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H1N1 shots roll in to Lincoln County

by Canda HarbaughWestern News
| November 4, 2009 11:00 PM

The most recent batch of H1N1 flu vaccinations – 400 injectable doses – are now available from providers in Libby, Troy and Eureka.

Limited supplies of the vaccine first became available last month, quickly vanishing as eager locals lined up to get themselves and their children immunized. To take advantage of the most recent batch, residents must make an appointment with their provider.

Amy Smart, Lincoln County public health emergency preparedness coordinator, stresses that though the vaccine is expected to run out quickly, more doses will continue to arrive. Particulars, such as how many and when, are unclear.

“We keep getting shipments in each week,” Smart said. “We don’t know amounts, though, until they get here. It’s all very speculative.”

The phone in the Lincoln County Nurse’s Office in Libby has been ringing off the hook with anxious inquiries as to the availability of the vaccine, according to county nurse Karol Spas-Otte.

“Everyone (in the office) is grabbing the phone as much as they can and we’re all as busy as can be,” Spas-Otte said. “We’re using it (the vaccine) up as fast as we can get it, or giving it out to other providers. We’re not sitting on it here.”

As of last week, 25 people in the county tested positive for Influenza A. Four were confirmed cases of the H1N1 strain, and the rest were assumed to be, according to Smart.

The county held clinics in Libby and Troy for the nasal spray H1N1 flu vaccine a few weeks ago, with the Libby clinic lasting only an hour before the 100 doses ran out.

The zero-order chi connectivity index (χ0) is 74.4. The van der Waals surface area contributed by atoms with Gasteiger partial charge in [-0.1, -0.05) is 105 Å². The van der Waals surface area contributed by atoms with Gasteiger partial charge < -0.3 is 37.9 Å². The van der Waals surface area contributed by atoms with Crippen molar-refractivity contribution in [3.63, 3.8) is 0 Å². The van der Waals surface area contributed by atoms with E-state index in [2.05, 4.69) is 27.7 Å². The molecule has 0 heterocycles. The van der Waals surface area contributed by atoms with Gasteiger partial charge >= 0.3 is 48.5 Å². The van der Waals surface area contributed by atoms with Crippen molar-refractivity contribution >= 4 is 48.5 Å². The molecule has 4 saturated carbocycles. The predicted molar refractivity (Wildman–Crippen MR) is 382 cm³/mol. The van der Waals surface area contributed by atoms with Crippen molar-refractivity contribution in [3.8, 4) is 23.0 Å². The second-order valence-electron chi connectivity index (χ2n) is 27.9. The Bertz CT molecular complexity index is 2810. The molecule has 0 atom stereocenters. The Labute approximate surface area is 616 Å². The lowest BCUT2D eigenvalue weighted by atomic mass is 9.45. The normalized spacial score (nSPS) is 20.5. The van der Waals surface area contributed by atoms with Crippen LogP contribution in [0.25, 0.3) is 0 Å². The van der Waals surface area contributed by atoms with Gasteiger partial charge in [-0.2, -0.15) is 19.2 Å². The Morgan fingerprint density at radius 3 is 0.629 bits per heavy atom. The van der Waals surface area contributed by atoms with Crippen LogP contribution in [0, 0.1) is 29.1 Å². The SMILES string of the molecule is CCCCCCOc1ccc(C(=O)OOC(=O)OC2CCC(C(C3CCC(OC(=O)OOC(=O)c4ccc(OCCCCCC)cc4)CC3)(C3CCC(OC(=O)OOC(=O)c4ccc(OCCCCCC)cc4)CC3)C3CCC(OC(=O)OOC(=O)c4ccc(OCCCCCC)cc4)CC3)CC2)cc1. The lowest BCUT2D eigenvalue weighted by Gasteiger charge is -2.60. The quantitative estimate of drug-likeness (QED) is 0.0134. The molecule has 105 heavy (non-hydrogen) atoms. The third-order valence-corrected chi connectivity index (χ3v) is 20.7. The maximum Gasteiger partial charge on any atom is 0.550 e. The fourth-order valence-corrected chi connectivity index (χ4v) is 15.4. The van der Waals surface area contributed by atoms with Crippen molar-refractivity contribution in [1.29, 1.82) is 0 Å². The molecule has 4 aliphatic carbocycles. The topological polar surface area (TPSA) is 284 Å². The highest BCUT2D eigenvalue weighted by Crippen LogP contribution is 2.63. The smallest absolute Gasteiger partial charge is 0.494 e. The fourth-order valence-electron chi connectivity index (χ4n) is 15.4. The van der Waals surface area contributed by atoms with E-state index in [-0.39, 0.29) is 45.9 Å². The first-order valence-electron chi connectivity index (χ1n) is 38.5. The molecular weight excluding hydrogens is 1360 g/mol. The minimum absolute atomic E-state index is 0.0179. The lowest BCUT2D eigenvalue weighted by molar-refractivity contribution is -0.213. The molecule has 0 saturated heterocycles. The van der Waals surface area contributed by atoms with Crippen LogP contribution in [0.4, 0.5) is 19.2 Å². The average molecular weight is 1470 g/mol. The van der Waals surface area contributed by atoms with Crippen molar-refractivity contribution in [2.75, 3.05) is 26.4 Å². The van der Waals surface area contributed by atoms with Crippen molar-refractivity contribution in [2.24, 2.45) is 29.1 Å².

Children under age 10 must receive two doses spaced three to four weeks apart, so later this month clinics will be held again at the Kootenai Senior Center in Troy and the Libby Senior Citizens Center to administer the second nasal spray dose. The follow-up clinics will be held Nov. 18 from 1-4 p.m. in Troy and Nov. 19 from 3-6 p.m. in Libby.

Nasal spray doses have not been approved for pregnant women or those 50 and older. However, the injectable doses that are now available are approved for everyone.

Smart recommends that everyone also get vaccinated for seasonal flu at the upcoming clinic Nov. 11 from 10 a.m.-2 p.m. at Libby Senior Citizens Center.

Priority Group

The U.S. Department of Health and Human Services recommends those considered vulnerable to the H1N1 strain of influenza A to have priority to the vaccine until enough doses are available for everyone.

• Pregnant women

• Household members or caregivers of infants under 6 months old

• Health care and emergency services personnel

• Everyone ages 6 months old to 24 years old

• People age 25-64 who have health conditions that make them more at risk for complications from the flu.